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California should have had a major earthquake by now, geologists warn

"We know these big faults have to carry most of the [tectonic] motion in California, and sooner or later they have to slip," researcher Glenn Biasi said.

By
Brooks Hays
The San Andreas Fault, photographed here in the Carrizo Plain, California, hasn't hosted a slip in a century. Photo by Doc Searls/USGS
The San Andreas Fault, photographed here in the Carrizo Plain, California, hasn't hosted a slip in a century. Photo by Doc Searls/USGS

April 3 (UPI) -- California's three most historically active faults haven't slipped in a century, a hiatus unprecedented over the last 1,000 years, according to a new study.

When researchers at the U.S. Geological Survey studied the paleoseismic records from the San Andreas, San Jacinto and Hayward faults, they failed to find a gap as long as California's current earthquake hiatus.

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Scientists calculated the chance of such a long hiatus, given the history of slippage along the three faults, at 0.3 percent.

The new study, published this week in the journal Seismological Research Letters, is bad news for California residents.

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"If our work is correct, the next century isn't going to be like the last one, but could be more like the century that ended in 1918," geologist Glenn Biasi said in a news release.

Between 1800 and 1918, slips along the three faults triggered eight major earthquakes, including the infamous 1906 San Francisco earthquake that killed 3,000 people and destroyed 80 percent of the city.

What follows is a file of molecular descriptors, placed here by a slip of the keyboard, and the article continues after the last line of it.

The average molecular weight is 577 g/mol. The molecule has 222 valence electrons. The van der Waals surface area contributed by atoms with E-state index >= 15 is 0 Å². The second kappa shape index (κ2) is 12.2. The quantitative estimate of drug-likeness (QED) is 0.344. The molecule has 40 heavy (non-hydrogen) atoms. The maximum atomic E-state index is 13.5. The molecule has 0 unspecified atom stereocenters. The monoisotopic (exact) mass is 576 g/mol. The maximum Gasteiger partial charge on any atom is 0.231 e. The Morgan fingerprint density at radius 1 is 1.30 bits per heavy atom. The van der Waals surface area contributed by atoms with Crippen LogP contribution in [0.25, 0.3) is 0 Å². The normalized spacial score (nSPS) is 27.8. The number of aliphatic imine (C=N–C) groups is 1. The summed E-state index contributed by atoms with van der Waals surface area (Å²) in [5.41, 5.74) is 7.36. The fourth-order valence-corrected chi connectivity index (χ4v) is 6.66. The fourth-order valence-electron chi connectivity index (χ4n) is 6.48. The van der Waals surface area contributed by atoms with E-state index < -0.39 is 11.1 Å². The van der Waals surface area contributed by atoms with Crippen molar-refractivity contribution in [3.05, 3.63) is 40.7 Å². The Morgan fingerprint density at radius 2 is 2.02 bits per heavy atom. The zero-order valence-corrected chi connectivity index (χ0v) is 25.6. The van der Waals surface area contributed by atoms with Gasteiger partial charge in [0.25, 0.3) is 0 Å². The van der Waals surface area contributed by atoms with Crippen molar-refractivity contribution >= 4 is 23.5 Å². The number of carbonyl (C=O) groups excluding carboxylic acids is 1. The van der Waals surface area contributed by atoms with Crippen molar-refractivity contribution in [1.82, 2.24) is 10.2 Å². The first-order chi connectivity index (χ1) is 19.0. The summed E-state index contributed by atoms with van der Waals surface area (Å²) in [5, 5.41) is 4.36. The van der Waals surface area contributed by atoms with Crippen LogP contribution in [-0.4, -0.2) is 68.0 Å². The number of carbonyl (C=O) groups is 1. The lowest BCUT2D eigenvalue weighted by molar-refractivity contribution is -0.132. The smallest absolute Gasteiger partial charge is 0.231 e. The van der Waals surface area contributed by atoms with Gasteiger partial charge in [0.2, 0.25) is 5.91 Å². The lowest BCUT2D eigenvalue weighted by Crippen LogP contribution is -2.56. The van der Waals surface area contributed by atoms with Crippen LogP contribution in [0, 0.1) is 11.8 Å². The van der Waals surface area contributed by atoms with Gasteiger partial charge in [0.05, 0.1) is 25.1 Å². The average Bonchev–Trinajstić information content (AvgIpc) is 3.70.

"We know these big faults have to carry most of the [tectonic] motion in California, and sooner or later they have to slip," said Biasi. "The only questions are how they're going to let go and when."

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Most of the fault lines running along the Pacific and North American plate boundary belong to the San Andreas, San Jacinto and Hayward faults. Their paleoseismic records suggest the trio should produce at least four magnitude 6.5 or larger earthquakes every century.

Since 1918, the three faults have been quiet.

Through their research, Biasi and his fellow earthquake experts confirmed the silence is not the result of missing data. But the geologists also claim the hiatus isn't a statistical fluke. Biasi and research partner Kate Scharer estimate there is a reason for the dearth of fault slippage over the last 100 years.

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"We had the flurry of very large earthquakes from 1800 to 1918," Biasi said. "It's possible that among them they just wrung out -- in the sense of wringing out a dishrag -- a tremendous amount of energy out the system."

Biasi and Scharer hope their fellow seismologists will accept the century-long hiatus as reality and begin working to explain the eerie silence along California's major fault lines.

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